Get below the surface, write it all down, and then give it to Jesus. If you get stuck, get help. Therapy, coaching, mentoring, and spiritual direction are powerful tools – I wouldn’t be writing this without them.
Four years into my journey of stepping out of shoulds and into God’s plan for my life, I’ll tell it to you straight – this remains ongoing and difficult work. It requires continual surrender to His plan and purpose for your life. That means you need to let go of your plans and the expectations you’ve been building your life around so that you can make room for the burden and assignment He has for you. So that you can make room for the people and communities and causes that He has built you to serve. Leaving behind shoulds makes a lot of room.
Also, God will continue to refine you in the process. In all honesty, I have a love-hate relationship with patient endurance and perseverance some days. But the refining is an equipping. It’s a maturing process that will allow you to serve and love people well, and to become more like Jesus. It will teach you to hear Him more clearly and learn to know what He is calling you to.
Maybe you’re meant to be light to those people who are feeling the exhaustion and despair of constant doing. Maybe your path is to help solve homelessness. Maybe God wants you to invite an isolated neighborhood family over for dinner and be love to them.
Whatever your purpose or the call on your life looks like, know this – it is for you, but it’s never about you. And there is real fulfillment in that – following Jesus down the path He has been faithfully straightening for you.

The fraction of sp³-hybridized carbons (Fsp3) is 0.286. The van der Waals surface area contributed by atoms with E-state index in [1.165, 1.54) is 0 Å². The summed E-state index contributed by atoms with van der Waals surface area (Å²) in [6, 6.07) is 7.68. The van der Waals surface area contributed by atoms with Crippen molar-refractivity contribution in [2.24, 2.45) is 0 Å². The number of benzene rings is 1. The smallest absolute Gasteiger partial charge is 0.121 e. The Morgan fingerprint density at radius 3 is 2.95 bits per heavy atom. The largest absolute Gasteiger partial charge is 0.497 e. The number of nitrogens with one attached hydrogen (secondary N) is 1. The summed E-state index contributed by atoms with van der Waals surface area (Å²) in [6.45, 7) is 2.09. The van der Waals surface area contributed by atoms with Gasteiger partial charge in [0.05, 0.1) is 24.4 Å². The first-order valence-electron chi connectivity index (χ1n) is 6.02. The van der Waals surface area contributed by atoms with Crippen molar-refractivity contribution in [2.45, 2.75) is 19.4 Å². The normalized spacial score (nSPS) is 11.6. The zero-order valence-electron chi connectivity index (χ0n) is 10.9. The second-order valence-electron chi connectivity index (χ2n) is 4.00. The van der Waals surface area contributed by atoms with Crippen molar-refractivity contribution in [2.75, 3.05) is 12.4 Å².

There is sustainable joy in ditching shoulds and instead walking with Him, giving your gifts and your heart to the people He loves.
There is confidence, hope, freedom, and transformation for you that come when you say, “Here I am. Send me.”
I wouldn’t trade anything for the last four years. There is absolutely nothing that compares to knowing that I’ve said yes to the call and am walking it out with Him. My dear friend Ashley Mielke, the founder of the Grief and Trauma Healing Centre here in Edmonton, framed my journey like this:
Juli has been on a journey of healing and transformation over the last few years and is now authentically living into the purpose God has called her to! It's beautiful, inspiring, and hope-giving for anyone who needs to learn how to get out of their own way and find the unique calling for their life!
When we get on the paths that God has been straightening for us and walk in our calling, we abandon shoulds and supposed tos. We instead live in bold faith, unapologetic authenticity and fearless courage. We get to be light in a world of despair and exhaustion. We get to give hope and be love to people who are chasing validation and affirmation from unsustainable places. And our lives become a permission slip for others to do the same.
Juli Wenger is a coach, podcaster and Enneagram teacher in Edmonton, and author of Fired-up, Fulfilled, and Free: Know who you are. Get out of your own way. Live your purpose (Beyond the Book Media, 2022). This blog post is the first of a two-part series.